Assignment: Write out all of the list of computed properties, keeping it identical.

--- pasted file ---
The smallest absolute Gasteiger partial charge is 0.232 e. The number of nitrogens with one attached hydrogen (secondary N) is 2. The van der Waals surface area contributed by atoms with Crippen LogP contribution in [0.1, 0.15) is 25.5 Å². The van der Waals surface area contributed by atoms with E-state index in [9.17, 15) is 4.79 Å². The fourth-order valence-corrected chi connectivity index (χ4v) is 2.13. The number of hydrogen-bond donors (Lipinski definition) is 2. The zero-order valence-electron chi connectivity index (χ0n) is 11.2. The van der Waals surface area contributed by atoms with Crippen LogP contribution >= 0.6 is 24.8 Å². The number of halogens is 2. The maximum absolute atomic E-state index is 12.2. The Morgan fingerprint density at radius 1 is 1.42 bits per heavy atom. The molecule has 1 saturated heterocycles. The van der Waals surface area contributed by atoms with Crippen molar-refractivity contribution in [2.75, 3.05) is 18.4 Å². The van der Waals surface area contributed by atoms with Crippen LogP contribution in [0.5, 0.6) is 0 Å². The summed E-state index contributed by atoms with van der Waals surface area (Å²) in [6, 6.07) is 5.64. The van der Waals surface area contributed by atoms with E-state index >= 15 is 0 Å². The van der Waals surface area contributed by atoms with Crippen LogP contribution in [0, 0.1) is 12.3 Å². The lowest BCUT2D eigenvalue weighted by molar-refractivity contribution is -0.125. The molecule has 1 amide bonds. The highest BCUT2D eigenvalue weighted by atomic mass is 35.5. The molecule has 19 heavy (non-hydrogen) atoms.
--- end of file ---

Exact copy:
The smallest absolute Gasteiger partial charge is 0.232 e. The number of nitrogens with one attached hydrogen (secondary N) is 2. The van der Waals surface area contributed by atoms with Crippen LogP contribution in [0.1, 0.15) is 25.5 Å². The van der Waals surface area contributed by atoms with E-state index in [9.17, 15) is 4.79 Å². The fourth-order valence-corrected chi connectivity index (χ4v) is 2.13. The number of hydrogen-bond donors (Lipinski definition) is 2. The zero-order valence-electron chi connectivity index (χ0n) is 11.2. The van der Waals surface area contributed by atoms with Crippen LogP contribution >= 0.6 is 24.8 Å². The number of halogens is 2. The maximum absolute atomic E-state index is 12.2. The Morgan fingerprint density at radius 1 is 1.42 bits per heavy atom. The molecule has 1 saturated heterocycles. The van der Waals surface area contributed by atoms with Crippen molar-refractivity contribution in [2.75, 3.05) is 18.4 Å². The van der Waals surface area contributed by atoms with Crippen LogP contribution in [0.5, 0.6) is 0 Å². The summed E-state index contributed by atoms with van der Waals surface area (Å²) in [6, 6.07) is 5.64. The van der Waals surface area contributed by atoms with E-state index >= 15 is 0 Å². The van der Waals surface area contributed by atoms with Crippen LogP contribution in [0, 0.1) is 12.3 Å². The lowest BCUT2D eigenvalue weighted by molar-refractivity contribution is -0.125. The molecule has 1 amide bonds. The highest BCUT2D eigenvalue weighted by atomic mass is 35.5. The molecule has 19 heavy (non-hydrogen) atoms.